Carving a Whole Pig

No clear-cut rules exist on how to carve a pig. We found that a two-person carving team moves much faster than a single carver.

One person can carve the large sections off the carcass, while the second person cuts these sections into serving pieces. To start place the pig on its side then:

    Remove and carve the shoulder and attached leg. The meat will cut right off the bone. Slice across the grain of the meat.

    Remove the back leg and carve the meat. With the two legs off, the skin should peel right off the pig. (The skin can also be removed before the carving begins. This outside shell can then either be disposed of, or saves. In some cultures, the skin is used to make pork rinds or as a flavoring for other foods.)

    Next, cut the back meat and pork loins. These sections of meat are very tender and cut into nice serving pieces. The bacon is located right next to the pork loin. (Understand that this meat will not taste like store-bought bacon unless it is cured.)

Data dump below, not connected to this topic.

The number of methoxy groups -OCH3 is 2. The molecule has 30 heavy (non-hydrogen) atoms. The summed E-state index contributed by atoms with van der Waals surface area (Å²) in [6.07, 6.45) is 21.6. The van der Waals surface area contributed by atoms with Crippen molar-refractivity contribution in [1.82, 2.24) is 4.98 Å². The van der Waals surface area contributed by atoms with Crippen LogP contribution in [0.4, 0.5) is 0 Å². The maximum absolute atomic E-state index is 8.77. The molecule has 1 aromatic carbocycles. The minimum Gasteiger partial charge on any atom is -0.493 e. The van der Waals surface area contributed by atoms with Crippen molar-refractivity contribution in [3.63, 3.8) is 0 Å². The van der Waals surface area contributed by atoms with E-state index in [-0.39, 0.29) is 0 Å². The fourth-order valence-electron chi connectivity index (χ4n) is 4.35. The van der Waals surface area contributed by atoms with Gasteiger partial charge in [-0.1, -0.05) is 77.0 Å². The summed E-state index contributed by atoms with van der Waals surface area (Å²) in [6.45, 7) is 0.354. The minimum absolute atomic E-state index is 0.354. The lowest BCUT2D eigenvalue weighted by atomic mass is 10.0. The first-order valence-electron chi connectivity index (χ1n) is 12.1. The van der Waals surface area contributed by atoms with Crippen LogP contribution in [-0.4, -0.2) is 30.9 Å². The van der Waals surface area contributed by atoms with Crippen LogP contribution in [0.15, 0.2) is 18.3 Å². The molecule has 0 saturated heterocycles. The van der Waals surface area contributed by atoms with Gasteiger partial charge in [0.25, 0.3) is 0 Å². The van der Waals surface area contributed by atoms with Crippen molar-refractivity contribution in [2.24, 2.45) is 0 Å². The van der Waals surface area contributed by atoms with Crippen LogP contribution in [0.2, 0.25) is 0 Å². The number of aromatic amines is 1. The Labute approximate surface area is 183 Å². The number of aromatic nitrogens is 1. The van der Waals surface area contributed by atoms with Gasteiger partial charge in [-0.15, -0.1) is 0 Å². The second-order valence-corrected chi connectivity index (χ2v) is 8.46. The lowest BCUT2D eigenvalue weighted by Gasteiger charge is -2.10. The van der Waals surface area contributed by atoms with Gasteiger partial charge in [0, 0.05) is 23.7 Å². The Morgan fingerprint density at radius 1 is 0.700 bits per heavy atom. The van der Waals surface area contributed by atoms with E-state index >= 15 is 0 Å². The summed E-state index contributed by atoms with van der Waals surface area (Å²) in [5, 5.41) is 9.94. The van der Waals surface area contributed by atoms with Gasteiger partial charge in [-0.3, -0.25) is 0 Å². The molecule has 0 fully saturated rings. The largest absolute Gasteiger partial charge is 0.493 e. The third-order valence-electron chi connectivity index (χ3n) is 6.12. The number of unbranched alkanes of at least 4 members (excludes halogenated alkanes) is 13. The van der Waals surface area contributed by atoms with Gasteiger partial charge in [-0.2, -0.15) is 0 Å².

The next areas to go are the back and shoulder meat and the back jowl meat just above the shoulder.

    Finally, remove the spare ribs. The small pieces of meat located between the ribs are ideal for pulled pork barbeque.Turn the pig over and carve the second side in the same order. The pig was cooked to the point that the meat will cut off the bone easily. Pork from a freshly roasted pig tastes great whether eaten plain or used in or with a barbeque sauce.

    For a downloadable version of this, click here.